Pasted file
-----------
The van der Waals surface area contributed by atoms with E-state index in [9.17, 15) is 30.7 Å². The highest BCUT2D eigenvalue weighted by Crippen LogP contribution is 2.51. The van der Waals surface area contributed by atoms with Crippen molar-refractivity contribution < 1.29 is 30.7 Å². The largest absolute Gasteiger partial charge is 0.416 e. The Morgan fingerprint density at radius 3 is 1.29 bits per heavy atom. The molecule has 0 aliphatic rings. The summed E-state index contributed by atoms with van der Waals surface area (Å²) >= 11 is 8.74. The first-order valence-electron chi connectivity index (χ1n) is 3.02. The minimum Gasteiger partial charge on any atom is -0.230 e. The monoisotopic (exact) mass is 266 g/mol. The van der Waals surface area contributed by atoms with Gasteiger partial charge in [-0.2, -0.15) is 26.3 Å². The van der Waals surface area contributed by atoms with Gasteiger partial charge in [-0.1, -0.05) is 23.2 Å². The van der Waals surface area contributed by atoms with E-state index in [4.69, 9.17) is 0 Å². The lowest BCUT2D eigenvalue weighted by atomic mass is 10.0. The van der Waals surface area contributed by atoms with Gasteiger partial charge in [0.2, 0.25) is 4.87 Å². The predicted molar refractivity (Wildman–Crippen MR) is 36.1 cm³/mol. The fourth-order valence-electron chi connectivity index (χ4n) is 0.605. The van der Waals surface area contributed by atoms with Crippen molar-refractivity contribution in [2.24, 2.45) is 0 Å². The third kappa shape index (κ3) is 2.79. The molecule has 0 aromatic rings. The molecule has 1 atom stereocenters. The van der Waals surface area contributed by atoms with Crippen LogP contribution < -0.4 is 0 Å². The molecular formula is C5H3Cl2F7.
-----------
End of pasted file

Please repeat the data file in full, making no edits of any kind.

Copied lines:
The van der Waals surface area contributed by atoms with E-state index in [9.17, 15) is 30.7 Å². The highest BCUT2D eigenvalue weighted by Crippen LogP contribution is 2.51. The van der Waals surface area contributed by atoms with Crippen molar-refractivity contribution < 1.29 is 30.7 Å². The largest absolute Gasteiger partial charge is 0.416 e. The Morgan fingerprint density at radius 3 is 1.29 bits per heavy atom. The molecule has 0 aliphatic rings. The summed E-state index contributed by atoms with van der Waals surface area (Å²) >= 11 is 8.74. The first-order valence-electron chi connectivity index (χ1n) is 3.02. The minimum Gasteiger partial charge on any atom is -0.230 e. The monoisotopic (exact) mass is 266 g/mol. The van der Waals surface area contributed by atoms with Gasteiger partial charge in [-0.2, -0.15) is 26.3 Å². The van der Waals surface area contributed by atoms with Gasteiger partial charge in [-0.1, -0.05) is 23.2 Å². The van der Waals surface area contributed by atoms with E-state index in [4.69, 9.17) is 0 Å². The lowest BCUT2D eigenvalue weighted by atomic mass is 10.0. The van der Waals surface area contributed by atoms with Gasteiger partial charge in [0.2, 0.25) is 4.87 Å². The predicted molar refractivity (Wildman–Crippen MR) is 36.1 cm³/mol. The fourth-order valence-electron chi connectivity index (χ4n) is 0.605. The van der Waals surface area contributed by atoms with Crippen molar-refractivity contribution in [2.24, 2.45) is 0 Å². The third kappa shape index (κ3) is 2.79. The molecule has 0 aromatic rings. The molecule has 1 atom stereocenters. The van der Waals surface area contributed by atoms with Crippen LogP contribution < -0.4 is 0 Å². The molecular formula is C5H3Cl2F7.